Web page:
The reasons prescribed are also confined to those for the benefit of the public, and not for commercial interests. The worry is the move may have an unconstitutional impact on house owners everywhere in Malaysia whether within or outside of the Federal Territories, even though each state has jurisdiction over real estate.
There are far-reaching implications that such a proposed redevelopment law will have on Article 13 of the Federal Constitution and the principles of indefeasibility of title as enshrined in the National Land Code. There must be safeguards in such legislation to prevent a primary aim of ‘confiscating’ real estate from its owners for profit and not for any higher purpose of rejuvenation or renewal or beneficial interests of the owners. As Malaysia is still relatively new to such redevelopment for sustainability, this is new grounds that must be carefully trodden upon so that the innocent will not suffer untoward consequences.
Leave it to market forces
But Architect Mustapha Kamal Zukarnain doesn’t see the need for such legislation in Malaysia as yet. “We are not like Hong Kong and Singapore where land scarcity is acute. If we look at Kuala Lumpur, there are still many pockets of undeveloped land that can be used,” he said. And while the nation is seeing more sustainable developments, the question is: Is it enough?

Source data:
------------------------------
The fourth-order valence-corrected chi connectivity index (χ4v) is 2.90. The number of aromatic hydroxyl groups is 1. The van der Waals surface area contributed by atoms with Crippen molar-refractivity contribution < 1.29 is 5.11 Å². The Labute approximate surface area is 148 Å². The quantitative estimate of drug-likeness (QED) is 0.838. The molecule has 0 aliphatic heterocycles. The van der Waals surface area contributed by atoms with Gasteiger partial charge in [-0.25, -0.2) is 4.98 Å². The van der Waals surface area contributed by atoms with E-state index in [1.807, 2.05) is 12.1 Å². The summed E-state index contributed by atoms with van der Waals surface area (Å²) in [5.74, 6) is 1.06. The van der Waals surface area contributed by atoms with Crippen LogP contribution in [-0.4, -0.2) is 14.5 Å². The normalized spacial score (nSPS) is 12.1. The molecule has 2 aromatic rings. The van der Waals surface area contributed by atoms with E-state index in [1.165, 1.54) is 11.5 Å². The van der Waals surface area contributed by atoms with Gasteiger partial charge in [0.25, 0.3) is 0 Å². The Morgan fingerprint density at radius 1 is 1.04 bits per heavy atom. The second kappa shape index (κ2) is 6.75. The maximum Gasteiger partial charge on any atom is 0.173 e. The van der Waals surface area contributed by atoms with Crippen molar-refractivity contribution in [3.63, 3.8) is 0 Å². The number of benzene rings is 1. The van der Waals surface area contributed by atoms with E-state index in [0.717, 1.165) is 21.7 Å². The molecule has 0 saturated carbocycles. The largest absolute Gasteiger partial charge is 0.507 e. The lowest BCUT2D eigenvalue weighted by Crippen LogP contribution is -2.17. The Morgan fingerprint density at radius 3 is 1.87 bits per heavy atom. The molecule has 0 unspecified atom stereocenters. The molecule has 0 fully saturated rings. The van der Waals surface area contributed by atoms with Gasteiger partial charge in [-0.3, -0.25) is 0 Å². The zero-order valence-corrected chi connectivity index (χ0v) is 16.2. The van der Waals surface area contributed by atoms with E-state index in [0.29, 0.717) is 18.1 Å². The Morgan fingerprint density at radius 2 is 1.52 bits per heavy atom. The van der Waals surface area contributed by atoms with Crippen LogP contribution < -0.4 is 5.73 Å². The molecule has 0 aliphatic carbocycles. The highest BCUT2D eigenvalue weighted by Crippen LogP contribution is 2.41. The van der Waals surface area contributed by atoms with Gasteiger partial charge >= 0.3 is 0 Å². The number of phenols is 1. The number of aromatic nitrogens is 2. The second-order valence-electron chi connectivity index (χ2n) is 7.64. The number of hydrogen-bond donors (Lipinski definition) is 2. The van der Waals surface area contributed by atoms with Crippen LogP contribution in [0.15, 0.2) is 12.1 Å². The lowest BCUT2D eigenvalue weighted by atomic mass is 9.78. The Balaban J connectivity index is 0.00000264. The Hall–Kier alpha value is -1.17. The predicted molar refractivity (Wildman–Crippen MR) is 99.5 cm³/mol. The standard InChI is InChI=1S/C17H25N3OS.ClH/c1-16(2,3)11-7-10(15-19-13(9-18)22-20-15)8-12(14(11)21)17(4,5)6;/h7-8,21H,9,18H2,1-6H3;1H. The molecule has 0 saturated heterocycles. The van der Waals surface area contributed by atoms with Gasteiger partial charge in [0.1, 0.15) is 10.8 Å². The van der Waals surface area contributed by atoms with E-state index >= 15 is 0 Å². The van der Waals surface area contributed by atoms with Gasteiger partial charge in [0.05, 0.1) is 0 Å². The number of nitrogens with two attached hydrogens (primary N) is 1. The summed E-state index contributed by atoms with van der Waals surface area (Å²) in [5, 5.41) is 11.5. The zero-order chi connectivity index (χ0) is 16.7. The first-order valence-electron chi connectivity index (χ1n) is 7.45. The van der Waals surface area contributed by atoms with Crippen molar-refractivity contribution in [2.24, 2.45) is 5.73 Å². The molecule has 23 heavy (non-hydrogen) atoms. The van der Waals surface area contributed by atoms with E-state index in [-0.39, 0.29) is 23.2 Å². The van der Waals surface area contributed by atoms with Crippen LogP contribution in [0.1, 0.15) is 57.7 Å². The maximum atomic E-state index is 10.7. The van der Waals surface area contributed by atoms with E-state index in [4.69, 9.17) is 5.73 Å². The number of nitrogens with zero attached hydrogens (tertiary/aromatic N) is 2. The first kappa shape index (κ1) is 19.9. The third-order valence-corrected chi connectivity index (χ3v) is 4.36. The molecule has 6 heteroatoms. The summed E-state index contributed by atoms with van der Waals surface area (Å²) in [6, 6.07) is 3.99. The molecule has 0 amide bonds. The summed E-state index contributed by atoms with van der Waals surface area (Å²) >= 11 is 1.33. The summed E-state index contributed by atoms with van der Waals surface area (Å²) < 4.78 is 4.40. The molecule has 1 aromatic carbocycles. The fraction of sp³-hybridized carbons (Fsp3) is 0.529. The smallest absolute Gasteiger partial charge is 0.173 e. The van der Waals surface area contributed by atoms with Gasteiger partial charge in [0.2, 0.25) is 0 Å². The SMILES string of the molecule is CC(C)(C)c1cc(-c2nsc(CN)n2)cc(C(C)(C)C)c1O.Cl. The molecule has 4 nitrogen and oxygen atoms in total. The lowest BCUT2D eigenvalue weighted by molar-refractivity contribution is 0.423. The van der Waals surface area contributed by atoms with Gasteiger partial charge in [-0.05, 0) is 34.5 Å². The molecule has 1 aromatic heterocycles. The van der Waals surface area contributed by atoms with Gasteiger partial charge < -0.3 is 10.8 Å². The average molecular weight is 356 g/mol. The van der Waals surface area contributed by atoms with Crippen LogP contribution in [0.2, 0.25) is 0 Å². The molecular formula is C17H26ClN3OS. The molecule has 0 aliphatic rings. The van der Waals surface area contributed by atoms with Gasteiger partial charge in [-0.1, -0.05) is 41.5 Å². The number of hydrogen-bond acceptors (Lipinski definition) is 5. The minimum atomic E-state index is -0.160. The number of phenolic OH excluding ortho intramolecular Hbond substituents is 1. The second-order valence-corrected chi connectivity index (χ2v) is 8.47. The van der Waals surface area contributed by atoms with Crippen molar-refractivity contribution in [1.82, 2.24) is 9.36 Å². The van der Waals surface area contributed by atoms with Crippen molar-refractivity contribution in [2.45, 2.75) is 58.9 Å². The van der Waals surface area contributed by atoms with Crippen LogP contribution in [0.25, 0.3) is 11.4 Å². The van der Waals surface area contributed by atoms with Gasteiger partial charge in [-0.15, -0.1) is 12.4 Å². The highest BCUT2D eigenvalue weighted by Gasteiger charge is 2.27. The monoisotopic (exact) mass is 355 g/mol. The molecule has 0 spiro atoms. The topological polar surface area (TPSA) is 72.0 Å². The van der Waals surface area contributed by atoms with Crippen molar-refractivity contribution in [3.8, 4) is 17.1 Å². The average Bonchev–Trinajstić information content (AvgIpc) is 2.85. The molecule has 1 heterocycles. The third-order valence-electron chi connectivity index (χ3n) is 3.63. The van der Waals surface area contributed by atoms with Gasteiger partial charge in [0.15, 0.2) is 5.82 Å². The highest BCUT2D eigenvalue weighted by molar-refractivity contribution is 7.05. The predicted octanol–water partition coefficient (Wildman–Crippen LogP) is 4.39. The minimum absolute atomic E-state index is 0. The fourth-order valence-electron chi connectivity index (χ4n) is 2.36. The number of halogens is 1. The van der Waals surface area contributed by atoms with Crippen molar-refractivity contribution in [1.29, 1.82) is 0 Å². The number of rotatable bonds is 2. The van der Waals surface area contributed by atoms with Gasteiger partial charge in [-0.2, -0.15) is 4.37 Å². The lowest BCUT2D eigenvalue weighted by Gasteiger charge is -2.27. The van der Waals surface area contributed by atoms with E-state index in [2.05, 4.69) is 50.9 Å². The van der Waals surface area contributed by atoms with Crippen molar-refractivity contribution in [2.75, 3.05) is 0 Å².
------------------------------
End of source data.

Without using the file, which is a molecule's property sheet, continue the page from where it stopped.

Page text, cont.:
Malaysian Institute of Architects (PAM) president Lillian Tay believed that more has to be done: “More recently, we are focusing on ensuring our buildings and developments are more sustainable and kinder to the environment with a lower carbon footprint to help address the climate change crisis.” “Architects, by virtue of our profession, are an intrinsic part of the property industry because we design buildings and environments for living, working, commerce, and recreation.
However, there is a need to continue educating and converting more people, companies and institutions so that they can play their part. “It all adds up to achieving our target for more low-carbon cities and towns in Malaysia and to better preserve our natural heritage of rivers and forests. We have to adopt a more sustainable lifestyle and it must start with each and every person,” she said.